BATTLE LINES have been drawn between the taxman and insolvency practitioners over whether VAT should be paid on fees accrued when conducting a personal insolvency procedure.
Earlier this year debt advice business Paymex won a landmark battle against HM Revenue & Customs over its VAT exemption on advice given on an Individual Voluntary Arrangement (IVA). An IVA involves an insolvency practitioner consolidating an individual’s debts and arranging a repayment plan over a set period of time (usually 5 years) then supervising the repayments.
The ramifications of the case has sent a shockwave across the profession because it could mean HMRC may have to reimburse practitioners for past VAT payments and that future IVAs will be exempt.
According to the judgement, Paymex’s supervisory role should have been VAT exempt.
HMRC and recognised professional bodies, which licence practitioners (IPs), issued guidance on the ruling at the time in June this year. However, the taxman decided it would flex its muscles recently with a cautionary line to IPs thinking of making a claim.
The guidance issued on 20 September from HMRC said: “If the IP chooses not to ‘disturb the past’, HMRC will not disturb it either.
“It is entirely a matter for the IP whether to claim a refund under Section 80 of the VAT Act or not.”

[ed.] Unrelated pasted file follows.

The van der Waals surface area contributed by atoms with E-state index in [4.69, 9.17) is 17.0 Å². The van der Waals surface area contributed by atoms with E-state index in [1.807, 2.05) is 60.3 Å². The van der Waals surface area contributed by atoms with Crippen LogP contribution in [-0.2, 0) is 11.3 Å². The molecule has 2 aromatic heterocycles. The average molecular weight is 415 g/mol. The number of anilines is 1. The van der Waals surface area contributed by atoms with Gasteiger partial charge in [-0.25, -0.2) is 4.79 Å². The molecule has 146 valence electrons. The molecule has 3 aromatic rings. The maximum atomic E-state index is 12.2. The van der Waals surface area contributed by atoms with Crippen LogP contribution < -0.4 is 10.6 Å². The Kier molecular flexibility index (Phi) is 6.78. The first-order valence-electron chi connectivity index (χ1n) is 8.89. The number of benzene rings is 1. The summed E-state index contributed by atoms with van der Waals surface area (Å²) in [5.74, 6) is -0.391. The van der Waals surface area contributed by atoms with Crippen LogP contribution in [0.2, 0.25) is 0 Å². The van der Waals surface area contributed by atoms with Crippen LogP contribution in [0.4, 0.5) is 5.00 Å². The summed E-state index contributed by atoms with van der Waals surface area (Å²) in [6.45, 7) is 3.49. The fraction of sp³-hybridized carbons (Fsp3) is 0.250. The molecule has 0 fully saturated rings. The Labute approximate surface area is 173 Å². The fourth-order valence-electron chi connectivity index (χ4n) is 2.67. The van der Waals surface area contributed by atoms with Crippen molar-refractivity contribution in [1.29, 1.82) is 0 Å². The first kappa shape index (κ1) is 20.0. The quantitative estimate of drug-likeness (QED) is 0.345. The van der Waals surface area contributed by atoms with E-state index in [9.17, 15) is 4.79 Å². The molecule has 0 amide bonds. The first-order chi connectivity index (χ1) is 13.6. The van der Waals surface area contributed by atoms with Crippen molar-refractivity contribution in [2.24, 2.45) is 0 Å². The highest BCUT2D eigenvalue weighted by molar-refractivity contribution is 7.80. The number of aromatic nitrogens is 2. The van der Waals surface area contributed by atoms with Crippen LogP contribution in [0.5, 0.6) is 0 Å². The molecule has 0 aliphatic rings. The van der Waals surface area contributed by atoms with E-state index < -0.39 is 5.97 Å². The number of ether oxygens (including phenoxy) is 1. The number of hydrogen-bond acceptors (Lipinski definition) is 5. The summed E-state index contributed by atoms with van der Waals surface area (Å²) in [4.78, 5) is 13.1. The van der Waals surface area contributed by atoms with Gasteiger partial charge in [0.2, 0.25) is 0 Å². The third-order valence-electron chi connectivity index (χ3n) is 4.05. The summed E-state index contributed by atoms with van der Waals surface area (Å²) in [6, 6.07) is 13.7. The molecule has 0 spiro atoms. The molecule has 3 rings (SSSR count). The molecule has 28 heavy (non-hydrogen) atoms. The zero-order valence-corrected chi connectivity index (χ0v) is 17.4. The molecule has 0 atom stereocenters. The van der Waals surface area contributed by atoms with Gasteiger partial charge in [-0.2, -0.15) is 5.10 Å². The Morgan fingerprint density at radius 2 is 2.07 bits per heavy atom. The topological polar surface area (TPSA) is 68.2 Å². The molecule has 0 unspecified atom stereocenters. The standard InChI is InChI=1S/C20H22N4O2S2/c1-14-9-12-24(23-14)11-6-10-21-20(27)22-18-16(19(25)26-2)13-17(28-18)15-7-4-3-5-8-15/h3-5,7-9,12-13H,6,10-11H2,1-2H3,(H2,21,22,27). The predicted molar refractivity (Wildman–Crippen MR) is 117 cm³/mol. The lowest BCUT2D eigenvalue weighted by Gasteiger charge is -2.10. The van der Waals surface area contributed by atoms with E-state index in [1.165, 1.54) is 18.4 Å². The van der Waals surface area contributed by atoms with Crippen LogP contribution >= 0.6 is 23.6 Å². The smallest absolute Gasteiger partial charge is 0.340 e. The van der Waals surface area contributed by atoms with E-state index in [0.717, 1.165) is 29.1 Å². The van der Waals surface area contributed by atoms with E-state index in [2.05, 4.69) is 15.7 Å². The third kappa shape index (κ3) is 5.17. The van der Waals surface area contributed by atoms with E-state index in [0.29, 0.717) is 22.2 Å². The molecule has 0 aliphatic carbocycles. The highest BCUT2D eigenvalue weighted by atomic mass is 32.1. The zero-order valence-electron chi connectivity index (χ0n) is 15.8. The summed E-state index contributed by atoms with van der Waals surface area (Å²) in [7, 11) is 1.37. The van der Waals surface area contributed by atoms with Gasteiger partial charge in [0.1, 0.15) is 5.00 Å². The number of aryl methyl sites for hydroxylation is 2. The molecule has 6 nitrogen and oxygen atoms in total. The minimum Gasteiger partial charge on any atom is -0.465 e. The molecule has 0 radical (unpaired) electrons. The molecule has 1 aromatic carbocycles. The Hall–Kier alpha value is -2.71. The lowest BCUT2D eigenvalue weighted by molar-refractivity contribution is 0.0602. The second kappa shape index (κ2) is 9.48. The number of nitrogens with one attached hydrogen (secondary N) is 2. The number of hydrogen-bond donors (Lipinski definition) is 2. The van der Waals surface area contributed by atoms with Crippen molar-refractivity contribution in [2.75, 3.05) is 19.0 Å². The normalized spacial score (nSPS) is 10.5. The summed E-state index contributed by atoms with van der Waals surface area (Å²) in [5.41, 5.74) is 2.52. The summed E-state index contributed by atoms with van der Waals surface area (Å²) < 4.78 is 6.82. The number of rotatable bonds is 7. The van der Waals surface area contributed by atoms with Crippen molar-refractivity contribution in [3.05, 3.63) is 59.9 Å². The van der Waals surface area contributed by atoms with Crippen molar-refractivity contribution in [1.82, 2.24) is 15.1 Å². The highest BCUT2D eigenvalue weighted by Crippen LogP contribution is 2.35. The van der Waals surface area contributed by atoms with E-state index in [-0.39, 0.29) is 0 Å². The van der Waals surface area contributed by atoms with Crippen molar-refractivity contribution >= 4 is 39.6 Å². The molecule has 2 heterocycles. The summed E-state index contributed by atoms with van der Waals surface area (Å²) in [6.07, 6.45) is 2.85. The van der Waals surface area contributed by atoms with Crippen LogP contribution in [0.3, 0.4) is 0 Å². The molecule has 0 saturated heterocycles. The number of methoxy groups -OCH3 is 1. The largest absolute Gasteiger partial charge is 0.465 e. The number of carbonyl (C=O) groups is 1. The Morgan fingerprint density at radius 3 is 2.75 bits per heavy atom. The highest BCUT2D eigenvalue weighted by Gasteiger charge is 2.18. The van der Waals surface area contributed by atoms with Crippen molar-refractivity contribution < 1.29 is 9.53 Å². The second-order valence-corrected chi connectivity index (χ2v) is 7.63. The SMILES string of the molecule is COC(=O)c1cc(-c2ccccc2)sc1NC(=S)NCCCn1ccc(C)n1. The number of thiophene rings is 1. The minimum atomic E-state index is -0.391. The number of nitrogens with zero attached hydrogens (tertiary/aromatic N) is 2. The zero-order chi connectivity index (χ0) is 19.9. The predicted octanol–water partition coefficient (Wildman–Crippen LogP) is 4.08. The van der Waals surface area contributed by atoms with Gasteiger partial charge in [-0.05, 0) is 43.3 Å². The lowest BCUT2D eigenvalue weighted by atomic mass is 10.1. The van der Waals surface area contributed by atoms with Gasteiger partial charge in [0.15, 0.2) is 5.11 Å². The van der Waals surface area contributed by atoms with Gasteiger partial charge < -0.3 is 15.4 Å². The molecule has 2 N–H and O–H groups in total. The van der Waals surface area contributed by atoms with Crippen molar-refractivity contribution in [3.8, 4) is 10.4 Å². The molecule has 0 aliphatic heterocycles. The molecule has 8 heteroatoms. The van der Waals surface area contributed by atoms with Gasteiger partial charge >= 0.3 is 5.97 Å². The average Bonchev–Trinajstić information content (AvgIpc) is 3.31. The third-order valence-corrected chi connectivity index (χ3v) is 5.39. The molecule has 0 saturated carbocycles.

The sinister tone is not lost on the profession, with insolvency partner saying it is clearly a threat against making claims. HMRC’s aggressive stance set out in the latest guidance will make IPs think twice about historic claims they may want to pursue.
Considering there have been 48,406 IVAs arranged over the past 12 months the taxman could be faced with a multitude of claims from practitioners.
However, HMRC is warning insolvency practitioners if they are filing a VAT exemption then they need to ensure the nature of their claim is covered by the Paymex case.
Judge Roger Berner said, in the Paymex case, the supply of services provided in the IVA was not debt collection but instead supervisory, so was VAT exempt.
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He claimed negotiating with creditors, handling payments and supervising the IVA ensuring its success meant services of this nature were VAT exempt under European legislation.
“We do not consider that it is necessary for us to decide as between negotiation and payment handling which is the dominant element of the supply. Both are exempt,” said Berner.
Gerald Carey, chairman of ClearDebt, an IVA provider, said following the ruling it was hoping to make a claim of more than £850,000.
“As a result of the ruling, we have put a protective claim into HMRC to recover net output tax of some £850,000 incorrectly paid to HMRC over the past 4 years. A proportion of this may be due to us and a proportion due to creditors.”
Although HMRC will not comment on a claim that is being processed, all eyes will be on ClearDebt to see how aggressively the taxman will fight the claim.
In the end the insolvency practitioner, who must deal with HMRC on an almost daily basis to negotiate on both personal and corporate insolvencies, will need to weigh up whether or not they want to make an enemy out of a very important and worthy adversary.